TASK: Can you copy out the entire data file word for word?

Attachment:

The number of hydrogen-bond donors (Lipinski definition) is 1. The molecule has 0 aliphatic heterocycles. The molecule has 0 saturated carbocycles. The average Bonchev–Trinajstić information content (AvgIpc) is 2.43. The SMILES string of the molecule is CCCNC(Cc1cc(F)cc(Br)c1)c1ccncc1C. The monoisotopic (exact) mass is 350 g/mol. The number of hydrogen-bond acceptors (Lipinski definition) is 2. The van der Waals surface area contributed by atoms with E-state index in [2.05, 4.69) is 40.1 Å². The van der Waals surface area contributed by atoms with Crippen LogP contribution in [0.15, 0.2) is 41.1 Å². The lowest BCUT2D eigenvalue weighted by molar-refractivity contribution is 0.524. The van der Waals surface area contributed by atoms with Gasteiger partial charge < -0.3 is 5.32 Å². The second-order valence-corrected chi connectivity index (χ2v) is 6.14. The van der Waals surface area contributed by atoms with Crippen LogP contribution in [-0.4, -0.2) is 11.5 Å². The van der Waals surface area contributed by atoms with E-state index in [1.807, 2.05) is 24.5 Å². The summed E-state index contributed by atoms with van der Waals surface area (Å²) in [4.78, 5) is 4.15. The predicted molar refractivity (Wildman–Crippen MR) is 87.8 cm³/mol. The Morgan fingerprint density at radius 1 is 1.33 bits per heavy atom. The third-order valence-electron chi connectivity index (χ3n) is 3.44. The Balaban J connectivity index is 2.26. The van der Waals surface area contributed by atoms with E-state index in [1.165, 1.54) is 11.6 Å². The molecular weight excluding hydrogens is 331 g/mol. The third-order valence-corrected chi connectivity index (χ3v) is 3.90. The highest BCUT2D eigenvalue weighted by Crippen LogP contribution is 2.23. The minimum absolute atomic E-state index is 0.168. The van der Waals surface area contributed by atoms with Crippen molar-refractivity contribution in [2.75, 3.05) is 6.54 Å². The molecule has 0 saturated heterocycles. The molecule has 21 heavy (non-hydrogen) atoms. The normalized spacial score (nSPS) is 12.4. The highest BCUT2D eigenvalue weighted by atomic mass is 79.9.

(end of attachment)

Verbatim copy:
The number of hydrogen-bond donors (Lipinski definition) is 1. The molecule has 0 aliphatic heterocycles. The molecule has 0 saturated carbocycles. The average Bonchev–Trinajstić information content (AvgIpc) is 2.43. The SMILES string of the molecule is CCCNC(Cc1cc(F)cc(Br)c1)c1ccncc1C. The monoisotopic (exact) mass is 350 g/mol. The number of hydrogen-bond acceptors (Lipinski definition) is 2. The van der Waals surface area contributed by atoms with E-state index in [2.05, 4.69) is 40.1 Å². The van der Waals surface area contributed by atoms with Crippen LogP contribution in [0.15, 0.2) is 41.1 Å². The lowest BCUT2D eigenvalue weighted by molar-refractivity contribution is 0.524. The van der Waals surface area contributed by atoms with Gasteiger partial charge < -0.3 is 5.32 Å². The second-order valence-corrected chi connectivity index (χ2v) is 6.14. The van der Waals surface area contributed by atoms with Crippen LogP contribution in [-0.4, -0.2) is 11.5 Å². The van der Waals surface area contributed by atoms with E-state index in [1.807, 2.05) is 24.5 Å². The summed E-state index contributed by atoms with van der Waals surface area (Å²) in [4.78, 5) is 4.15. The predicted molar refractivity (Wildman–Crippen MR) is 87.8 cm³/mol. The Morgan fingerprint density at radius 1 is 1.33 bits per heavy atom. The third-order valence-electron chi connectivity index (χ3n) is 3.44. The Balaban J connectivity index is 2.26. The van der Waals surface area contributed by atoms with E-state index in [1.165, 1.54) is 11.6 Å². The molecular weight excluding hydrogens is 331 g/mol. The third-order valence-corrected chi connectivity index (χ3v) is 3.90. The highest BCUT2D eigenvalue weighted by Crippen LogP contribution is 2.23. The minimum absolute atomic E-state index is 0.168. The van der Waals surface area contributed by atoms with Crippen molar-refractivity contribution in [2.75, 3.05) is 6.54 Å². The molecule has 0 saturated heterocycles. The molecule has 21 heavy (non-hydrogen) atoms. The normalized spacial score (nSPS) is 12.4. The highest BCUT2D eigenvalue weighted by atomic mass is 79.9.